However, there is still a lot of work to be done to improve Myanmar's logistics sector and therefore there is a lot of expansion potential for freight and shipping firms in this market. Myanmar's liner connectivity has improved the country's regional position; although it is no longer ranked last out of 21 Asian states, its position of 19th highlights how a lot more work is needed to attract more liner firms.
From Zero To Transhipment Hub
Nevertheless, Myanmar is not lacking in logistics development plans, with the country seeking to jump from playing a very minor role in the container shipping sector to becoming a transhipment hub. The Dawei Port project aims to operate as a maritime gateway for goods into Thailand, offering the country a port on the other side of the Malacca Straits.
| Transhipment And Gateway Potential? |
However, the project has been beset by delays, and construction work is unlikely to begin until at least 2014. The issue of funding remains the key obstacle and it appears the scope of the project is now being downgraded.
The latest information on the Dawei project is that the planned expansion of a motorway linking the planned port with Thailand has been postponed. BMI also highlights that Thailand is investigating another port initiative on the other side of the Malacca Straits - the planned port of Pak Bara has a timeframe for completion in 2020. This project has also attracted its fair share of criticism, but could act as an alternative for Thailand to the Dawei project. Thailand is the key driver behind the plans for a port at Dawei, with Italian-Thai Development Plc, the Thai company which was originally in charge of spearheading the project, stating in December 2012 that 'the project won't benefit Myanmar much, but mainly Thailand'.
Neighbourly Trade Focus To Continue
Although international firms are focusing on Myanmar, the country's logistics demands are set to remain weighted toward regional trade, specifically with the country's neighbours. According to data from the IMF's Direction of Trade Statistics Myanmar's largest trade partners are China and Thailand. China accounts for 38.8% of the country's imports and 36.7% of its total exports and Thailand is responsible for 22.6% of Myanmar's imports and 18.8% of its exports.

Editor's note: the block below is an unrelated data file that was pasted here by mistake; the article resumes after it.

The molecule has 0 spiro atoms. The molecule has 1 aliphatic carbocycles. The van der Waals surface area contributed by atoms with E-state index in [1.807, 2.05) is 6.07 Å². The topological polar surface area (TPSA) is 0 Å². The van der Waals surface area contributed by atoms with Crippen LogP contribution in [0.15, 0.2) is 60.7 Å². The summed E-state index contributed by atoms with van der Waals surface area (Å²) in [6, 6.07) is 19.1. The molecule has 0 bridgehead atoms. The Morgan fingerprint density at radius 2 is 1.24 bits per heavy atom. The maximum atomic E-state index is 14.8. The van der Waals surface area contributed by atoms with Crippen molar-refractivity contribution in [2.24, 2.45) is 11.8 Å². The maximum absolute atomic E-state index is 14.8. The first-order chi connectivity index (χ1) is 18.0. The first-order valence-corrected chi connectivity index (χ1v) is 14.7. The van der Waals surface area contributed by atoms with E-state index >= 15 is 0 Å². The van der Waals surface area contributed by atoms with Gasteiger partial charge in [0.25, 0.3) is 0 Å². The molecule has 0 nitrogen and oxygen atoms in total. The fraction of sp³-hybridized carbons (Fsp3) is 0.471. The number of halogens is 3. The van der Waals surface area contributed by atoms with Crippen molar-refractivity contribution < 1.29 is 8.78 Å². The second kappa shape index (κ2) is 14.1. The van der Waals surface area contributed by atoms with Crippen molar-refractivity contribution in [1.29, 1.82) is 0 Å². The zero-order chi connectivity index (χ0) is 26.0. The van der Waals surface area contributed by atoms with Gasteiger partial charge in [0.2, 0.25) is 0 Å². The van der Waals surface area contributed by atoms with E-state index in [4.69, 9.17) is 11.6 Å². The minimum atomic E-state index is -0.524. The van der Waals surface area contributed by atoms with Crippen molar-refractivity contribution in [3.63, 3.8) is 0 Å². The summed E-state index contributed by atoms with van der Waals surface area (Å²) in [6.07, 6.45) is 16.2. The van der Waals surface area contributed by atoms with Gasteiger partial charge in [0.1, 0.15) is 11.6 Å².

| Trade With Neighbours Dominates |
|Myanmar Export and Import % of Total 2011|
This trade focus on its neighbours means that Myanmar is heavily reliant on its internal transport network. Dominating the country's freight transport sector is road freight, with Myanmar's road network stretching for 150,800km, of which 21.8% is paved. The country's road network is Myanmar's main link to its neighbours and remains the key transport mode; the Dawei port project is planned to link Thailand by road.
Road freight accounts for 74.8% of Myanmar's total internal freight mix (based on 2011 figures for the country's road, rail and waterway volumes). The freight mode is set to continue dominating Myanmar's freight mix, with road freight volumes expanding by 9% y-o-y in 2011.
| Road Reliant |
|Myanmar Freight Transport Breakdown|
Water freight on Myanmar's river network is the country's second-largest freight mode, after road, accounting for 13.3% of the total carried in the country in 2011. Myanmar's river network extends for 12,800km, making it the 10th-largest in the world. The country's largest river and its main commercial waterway is the Irrawaddy River, which flows from the north of the country to the south. The river plays a major role in Myanmar's internal domestic water freight network, but it is the country's position on the Mekong River that offers Burma freight waterway links with its neighbours.
| River Offers Natural Connections |
The Mekong River flows through the Yunnan province in China, Myanmar, Laos, Thailand, Cambodia and Vietnam, offering Myanmar a natural freight route for trade. The river's navigation conditions vary greatly however, with seasonal variations in water levels curtailing the amount of trade that can be shipped. BMI believes that further investment to develop the Mekong River's potential is likely, thereby opening up more freight options for Myanmar to trade with its neighbours and other states in the region.
Rail freight in Myanmar is underdeveloped, accounting for just 11.9% of the total freight carried in the country in 2011. The country's railway network extends for just 5,031km. BMI believes that the relative lack of use of Myanmar's railway network for freight is due to the country's lack of rail links with its neighbour, the country's railway network being used to meet domestic needs.
Rail Network Overview
| || Rail Network Gauge || Rail Network Length |
|Source: CIA World Factbook |
|Myanmar ||5,031km ||Narrow |
|Bangladesh ||2,622km ||Narrow |
|India ||6,3974km ||Broad- 54,257km, Narrow 7,180km |
|Laos ||0km ||n/a |
|Thailand ||4,071km ||Narrow |
|China ||86,000km ||Standard |
BMI highlights that there is potential for Myanmar to develop rail links with its neighbours. Myanmar operates a narrow-gauge railway and so could easily connect with the narrow-gauge networks of its neighbours in Thailand and Bangladesh. However, India and China use different gauges on their railway network, broad and standard gauge respectively, making connections harder, increasing time and cost.